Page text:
In two decisions issued on Thursday, the US Supreme Court ruled that Congress cannot access US President Donald Trump’s financial records, but the Manhattan District Attorney (DA) can pursue the records.
In Trump v. Mazars USA, LLP, the Supreme Court stated that the subpoenas issued by Congress for Trump’s financial records posed separation of powers concerns. Congressional committees wanted access to the records to guide legislative reform in areas concerning money laundering, terrorism, and foreign interference in United States elections. The Supreme Court stated that, when Congress seeks information that it needs to legislative action, citizens have a duty to cooperate. However, when Congress issues subpoenas for information from the president, there are “special concerns regarding the separation of powers.” The courts below did not adequately take this into account.
In Trump v. Vance, the case between Trump and Manhattan DA Cyrus Vance, the Supreme Court stated that the court established two hundred years ago that “no citizen, not even the President, is categorically above the common duty to produce evidence when called upon in a criminal proceeding.” The court reaffirmed that principle, holding that the president is not absolutely immune from state criminal subpoenas seeking his private papers. The president is also not entitled to a heightened standard of need.
The court vacated the decision of the lower court in Trump v. Mazars USA LLP and remanded the case for further proceedings consistent with the opinion. In Trump v. Vance, the Supreme Court affirmed the judgement of the Court of Appeals, remanding the case for proceedings consistent with the court’s opinion. The case will be returned to the district court, where Trump can raise further arguments.
The bill which was first introduced a year ago has moved onto the second reading in the House of Lords. The bill will include a clause banning the “rough sex defence” which has been controversially used as a defense for serious harm. The catalyst for change came from the case of Natalie Connolley, whose partner was cleared of murder after using the rough sex defense in court.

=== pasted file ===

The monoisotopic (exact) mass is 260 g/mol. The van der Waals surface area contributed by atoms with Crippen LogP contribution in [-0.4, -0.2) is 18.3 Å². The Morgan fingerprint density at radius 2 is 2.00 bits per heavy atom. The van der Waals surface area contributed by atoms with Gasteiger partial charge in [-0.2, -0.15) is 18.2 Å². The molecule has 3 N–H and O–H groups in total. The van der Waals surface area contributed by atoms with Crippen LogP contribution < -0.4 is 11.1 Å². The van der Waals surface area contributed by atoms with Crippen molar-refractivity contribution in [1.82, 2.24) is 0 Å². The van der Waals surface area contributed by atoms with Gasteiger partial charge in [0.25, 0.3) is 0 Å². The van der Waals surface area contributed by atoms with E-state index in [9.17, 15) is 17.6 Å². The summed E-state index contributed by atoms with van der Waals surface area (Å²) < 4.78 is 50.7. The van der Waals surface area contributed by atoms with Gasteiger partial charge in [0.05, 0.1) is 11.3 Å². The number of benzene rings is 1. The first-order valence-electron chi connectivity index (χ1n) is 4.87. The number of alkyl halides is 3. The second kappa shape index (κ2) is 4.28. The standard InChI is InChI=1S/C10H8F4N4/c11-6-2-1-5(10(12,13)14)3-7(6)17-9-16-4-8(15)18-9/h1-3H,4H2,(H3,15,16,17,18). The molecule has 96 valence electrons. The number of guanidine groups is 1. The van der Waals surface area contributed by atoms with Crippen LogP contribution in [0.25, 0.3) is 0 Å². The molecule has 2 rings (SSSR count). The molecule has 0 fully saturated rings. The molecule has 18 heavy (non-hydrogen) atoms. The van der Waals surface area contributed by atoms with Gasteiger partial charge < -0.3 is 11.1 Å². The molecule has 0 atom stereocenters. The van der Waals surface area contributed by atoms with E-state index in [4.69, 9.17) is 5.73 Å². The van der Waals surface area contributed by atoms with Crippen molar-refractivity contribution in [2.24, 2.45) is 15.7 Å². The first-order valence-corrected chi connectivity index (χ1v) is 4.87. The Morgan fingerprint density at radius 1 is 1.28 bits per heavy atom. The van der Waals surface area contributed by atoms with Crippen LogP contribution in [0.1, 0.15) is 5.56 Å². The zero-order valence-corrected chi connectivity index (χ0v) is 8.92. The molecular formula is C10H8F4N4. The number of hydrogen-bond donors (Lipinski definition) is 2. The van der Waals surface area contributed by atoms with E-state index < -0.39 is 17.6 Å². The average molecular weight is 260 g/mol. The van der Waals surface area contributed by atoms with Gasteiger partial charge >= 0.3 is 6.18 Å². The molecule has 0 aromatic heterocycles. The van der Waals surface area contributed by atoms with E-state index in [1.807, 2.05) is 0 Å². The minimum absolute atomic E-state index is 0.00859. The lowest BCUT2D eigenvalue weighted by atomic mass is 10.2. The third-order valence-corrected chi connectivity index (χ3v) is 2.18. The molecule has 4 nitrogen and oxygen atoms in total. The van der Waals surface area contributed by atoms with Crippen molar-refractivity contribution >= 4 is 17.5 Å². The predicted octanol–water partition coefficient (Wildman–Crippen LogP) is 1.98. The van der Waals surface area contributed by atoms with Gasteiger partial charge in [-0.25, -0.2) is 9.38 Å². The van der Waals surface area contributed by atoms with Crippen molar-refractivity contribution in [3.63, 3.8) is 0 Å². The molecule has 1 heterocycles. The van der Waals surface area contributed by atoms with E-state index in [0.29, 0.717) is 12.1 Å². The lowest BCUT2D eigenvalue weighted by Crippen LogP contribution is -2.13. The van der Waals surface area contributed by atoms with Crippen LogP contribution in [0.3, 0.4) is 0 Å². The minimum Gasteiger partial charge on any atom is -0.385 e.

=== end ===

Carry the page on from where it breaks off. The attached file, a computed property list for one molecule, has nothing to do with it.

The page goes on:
The Domestic Abuse Bill will further introduce the first legal definition of domestic violence in the UK, recognizing children as domestic abuse victims, as well as including non-physical behavior such as coercive and controlling behavior. However, campaigners have cautioned that the definition of domestic violence included in the bill could lead to the omission of protection for migrant women who are victims of domestic violence.
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The Supreme Court ruled Thursday in a 5-4 vote that a large part of Oklahoma remains a Native American reservation, with Justice Gorsuch authoring the majority opinion.
The issue before the court was whether the eastern half of Oklahoma is a Native American reservation, which would be exempt from local and state control.
Jimcy McGirt, a Native American man who was convicted of sex crimes against a child in Oklahoma state court, went before the Court. He argued that because he is a member of the Muscogee (Creek) Nation and the alleged crime took place on tribal land, he is not subject to the jurisdiction of local and state courts. Instead, he claimed to be subject to Creek Nation’s jurisdiction and federal jurisdiction.
Oklahoma argued that land must be “reserved from sale” to be considered a reservation. The Court disagreed, relying on the 1833 treaty that promised a permanent home for the Creek Nation, “so long as they shall exist as a nation, and continue to occupy the country hereby assigned to them.” An 1856 treaty later promised the Creek Nation the right of self-government.
Once a treaty establishes a reservation, only Congress can alter it. The Court found that Congress did not eliminate the reservation.